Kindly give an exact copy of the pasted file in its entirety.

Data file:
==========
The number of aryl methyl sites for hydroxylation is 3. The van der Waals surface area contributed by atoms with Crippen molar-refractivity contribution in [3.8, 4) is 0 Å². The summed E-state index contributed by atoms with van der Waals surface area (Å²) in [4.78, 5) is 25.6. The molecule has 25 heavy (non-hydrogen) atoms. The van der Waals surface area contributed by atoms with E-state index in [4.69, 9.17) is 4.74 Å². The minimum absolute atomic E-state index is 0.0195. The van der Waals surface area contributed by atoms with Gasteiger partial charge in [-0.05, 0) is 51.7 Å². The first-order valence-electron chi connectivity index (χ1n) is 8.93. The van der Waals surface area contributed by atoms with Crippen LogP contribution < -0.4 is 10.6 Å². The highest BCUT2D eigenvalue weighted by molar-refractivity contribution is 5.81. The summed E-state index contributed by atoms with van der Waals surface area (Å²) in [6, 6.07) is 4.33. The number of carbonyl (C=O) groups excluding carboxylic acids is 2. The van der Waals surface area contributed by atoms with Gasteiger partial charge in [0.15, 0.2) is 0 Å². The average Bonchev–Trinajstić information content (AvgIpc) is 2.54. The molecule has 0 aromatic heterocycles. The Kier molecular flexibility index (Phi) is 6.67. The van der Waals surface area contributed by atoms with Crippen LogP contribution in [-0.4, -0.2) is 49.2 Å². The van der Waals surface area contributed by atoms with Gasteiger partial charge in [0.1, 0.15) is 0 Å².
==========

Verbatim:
The number of aryl methyl sites for hydroxylation is 3. The van der Waals surface area contributed by atoms with Crippen molar-refractivity contribution in [3.8, 4) is 0 Å². The summed E-state index contributed by atoms with van der Waals surface area (Å²) in [4.78, 5) is 25.6. The molecule has 25 heavy (non-hydrogen) atoms. The van der Waals surface area contributed by atoms with E-state index in [4.69, 9.17) is 4.74 Å². The minimum absolute atomic E-state index is 0.0195. The van der Waals surface area contributed by atoms with Gasteiger partial charge in [-0.05, 0) is 51.7 Å². The first-order valence-electron chi connectivity index (χ1n) is 8.93. The van der Waals surface area contributed by atoms with Crippen LogP contribution < -0.4 is 10.6 Å². The highest BCUT2D eigenvalue weighted by molar-refractivity contribution is 5.81. The summed E-state index contributed by atoms with van der Waals surface area (Å²) in [6, 6.07) is 4.33. The number of carbonyl (C=O) groups excluding carboxylic acids is 2. The van der Waals surface area contributed by atoms with Gasteiger partial charge in [0.15, 0.2) is 0 Å². The average Bonchev–Trinajstić information content (AvgIpc) is 2.54. The molecule has 0 aromatic heterocycles. The Kier molecular flexibility index (Phi) is 6.67. The van der Waals surface area contributed by atoms with Crippen LogP contribution in [-0.4, -0.2) is 49.2 Å². The van der Waals surface area contributed by atoms with Gasteiger partial charge in [0.1, 0.15) is 0 Å².